So this begs the question – what separates my two friends? What keeps one stuck in a sick cycle of purposeful avoidance and detachment while the other attaches himself to the pursuit of a dream? What is it that forces one to be defined by his fears while the other is striking out in spite of them? The answer is inspiration. One is inspired and the other is not. My one friend has been looking over his shoulder, running from his talent for so long that he can’t see the inspiration right in front of him. My other friend found his inspiration in an idea he couldn’t shake. What I’ve learned from them, and from so many other people I’ve come to know is that no matter how talented we are, no matter how great our work ethic and no matter how much we want to be something – we are nothing without inspiration. I can’t tell you how you go about finding your inspiration. That journey is yours. But what I can tell you – with absolute certainty – is that you can only go but so far, achieve but so much, when you’re living a life void of inspiration.
So what does this have to do with SBM … and what does this have to do with you? Well, if you’ve been visiting the site for awhile, you’ll notice some things are different around here. Actually, if you’ve been visiting for a long while you’ll notice that there’s been a whole lot of changes over the past few months. We’re posting more frequently throughout the day, we have more writers on staff, we’re covering different topics and most recently, we’ve updated the site’s aesthetics here and on Twitter and Facebook. We’ve done this because we are inspired. We realize that our greatest contributions to the world won’t come from sitting around working for other people. We realize that being citizens of this world, more specifically, being black men in the United States of America means that we have a responsibility to pursue inspiration and to identify, refine, and share our talents with the world, for our people. You too have that responsibility. If you’re spending half your day at work daydreaming about something you’d rather be doing – you have a responsibility to seek out the inspiration needed to overcome your fear and go do that thing. And if you’ve already found your inspiration, if you’re already doing what you believe you’ve been put on Earth to do, then your responsibility is to be great. Because to be young, black and inspired is to believe in your ability to create the world you see in your mind.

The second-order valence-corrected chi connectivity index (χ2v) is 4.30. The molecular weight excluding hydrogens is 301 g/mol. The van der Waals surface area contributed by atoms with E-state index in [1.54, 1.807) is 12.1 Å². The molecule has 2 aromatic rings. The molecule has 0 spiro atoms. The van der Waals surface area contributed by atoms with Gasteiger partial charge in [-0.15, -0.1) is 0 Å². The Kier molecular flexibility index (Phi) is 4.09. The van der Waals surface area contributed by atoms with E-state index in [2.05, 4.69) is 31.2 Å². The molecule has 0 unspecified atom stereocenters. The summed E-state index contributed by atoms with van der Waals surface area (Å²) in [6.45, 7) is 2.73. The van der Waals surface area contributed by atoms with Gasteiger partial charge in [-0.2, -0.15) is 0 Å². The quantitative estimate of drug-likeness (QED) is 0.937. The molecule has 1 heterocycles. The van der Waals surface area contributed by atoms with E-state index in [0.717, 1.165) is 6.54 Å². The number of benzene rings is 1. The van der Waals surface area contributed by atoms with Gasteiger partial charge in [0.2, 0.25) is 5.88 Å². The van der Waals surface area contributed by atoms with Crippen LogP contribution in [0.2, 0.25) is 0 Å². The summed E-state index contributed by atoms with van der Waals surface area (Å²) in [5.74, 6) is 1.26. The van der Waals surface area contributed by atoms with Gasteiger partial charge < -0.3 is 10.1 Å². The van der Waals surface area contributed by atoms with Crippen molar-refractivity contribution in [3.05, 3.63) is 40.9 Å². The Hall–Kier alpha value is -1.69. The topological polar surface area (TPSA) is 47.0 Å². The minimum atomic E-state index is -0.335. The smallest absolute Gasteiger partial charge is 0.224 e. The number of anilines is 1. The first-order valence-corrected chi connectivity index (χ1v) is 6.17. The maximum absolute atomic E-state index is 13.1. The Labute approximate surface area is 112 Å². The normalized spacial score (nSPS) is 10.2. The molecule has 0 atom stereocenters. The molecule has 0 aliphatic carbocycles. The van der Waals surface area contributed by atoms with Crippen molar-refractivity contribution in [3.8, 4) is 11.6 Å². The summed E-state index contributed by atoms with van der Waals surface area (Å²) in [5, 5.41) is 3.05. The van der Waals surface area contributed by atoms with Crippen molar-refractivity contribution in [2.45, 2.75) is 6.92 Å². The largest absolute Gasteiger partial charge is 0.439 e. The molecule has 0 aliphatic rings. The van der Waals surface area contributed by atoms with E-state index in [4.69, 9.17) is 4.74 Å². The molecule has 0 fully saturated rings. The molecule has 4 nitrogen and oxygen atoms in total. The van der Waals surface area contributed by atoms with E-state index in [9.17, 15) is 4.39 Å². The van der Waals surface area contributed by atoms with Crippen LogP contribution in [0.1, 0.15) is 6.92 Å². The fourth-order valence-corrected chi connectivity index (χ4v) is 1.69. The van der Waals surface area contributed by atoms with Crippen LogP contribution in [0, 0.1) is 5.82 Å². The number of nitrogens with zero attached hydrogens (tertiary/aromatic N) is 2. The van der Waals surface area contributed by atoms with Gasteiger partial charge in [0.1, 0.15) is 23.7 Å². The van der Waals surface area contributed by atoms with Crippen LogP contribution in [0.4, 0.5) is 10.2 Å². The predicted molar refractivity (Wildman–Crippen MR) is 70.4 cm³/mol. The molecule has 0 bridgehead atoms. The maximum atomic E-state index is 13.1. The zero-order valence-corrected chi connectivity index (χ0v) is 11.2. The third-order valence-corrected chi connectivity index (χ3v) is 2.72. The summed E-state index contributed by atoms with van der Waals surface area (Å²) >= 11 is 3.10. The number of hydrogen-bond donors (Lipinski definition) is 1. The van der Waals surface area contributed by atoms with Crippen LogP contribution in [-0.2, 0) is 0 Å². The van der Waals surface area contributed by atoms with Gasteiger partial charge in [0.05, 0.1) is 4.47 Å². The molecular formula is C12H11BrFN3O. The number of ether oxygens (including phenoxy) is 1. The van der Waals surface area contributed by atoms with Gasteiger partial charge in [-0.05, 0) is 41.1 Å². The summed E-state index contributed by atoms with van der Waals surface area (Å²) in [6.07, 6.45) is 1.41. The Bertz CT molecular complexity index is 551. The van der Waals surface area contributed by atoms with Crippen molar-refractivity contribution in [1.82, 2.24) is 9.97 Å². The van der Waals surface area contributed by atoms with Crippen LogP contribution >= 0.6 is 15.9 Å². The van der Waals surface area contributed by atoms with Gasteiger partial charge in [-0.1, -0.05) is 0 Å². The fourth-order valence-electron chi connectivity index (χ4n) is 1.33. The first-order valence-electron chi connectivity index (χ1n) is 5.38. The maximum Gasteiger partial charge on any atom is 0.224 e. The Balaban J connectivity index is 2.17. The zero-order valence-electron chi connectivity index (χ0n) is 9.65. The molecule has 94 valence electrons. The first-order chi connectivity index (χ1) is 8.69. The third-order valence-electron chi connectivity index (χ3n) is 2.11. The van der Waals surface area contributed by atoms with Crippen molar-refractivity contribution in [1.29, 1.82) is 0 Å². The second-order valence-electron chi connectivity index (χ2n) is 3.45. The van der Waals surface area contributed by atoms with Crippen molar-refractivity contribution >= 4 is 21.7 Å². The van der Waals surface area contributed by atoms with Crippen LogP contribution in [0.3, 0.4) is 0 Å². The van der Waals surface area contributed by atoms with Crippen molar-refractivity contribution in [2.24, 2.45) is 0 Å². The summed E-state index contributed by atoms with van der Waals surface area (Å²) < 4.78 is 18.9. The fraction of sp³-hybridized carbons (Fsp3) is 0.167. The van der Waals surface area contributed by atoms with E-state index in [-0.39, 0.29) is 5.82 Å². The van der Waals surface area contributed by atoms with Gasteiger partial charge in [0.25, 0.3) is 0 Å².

Ride out with us as we continue to improve the site, as we continue to work toward being better people and as we continue to make the road by walking.
Till next time … stay low and keep firing.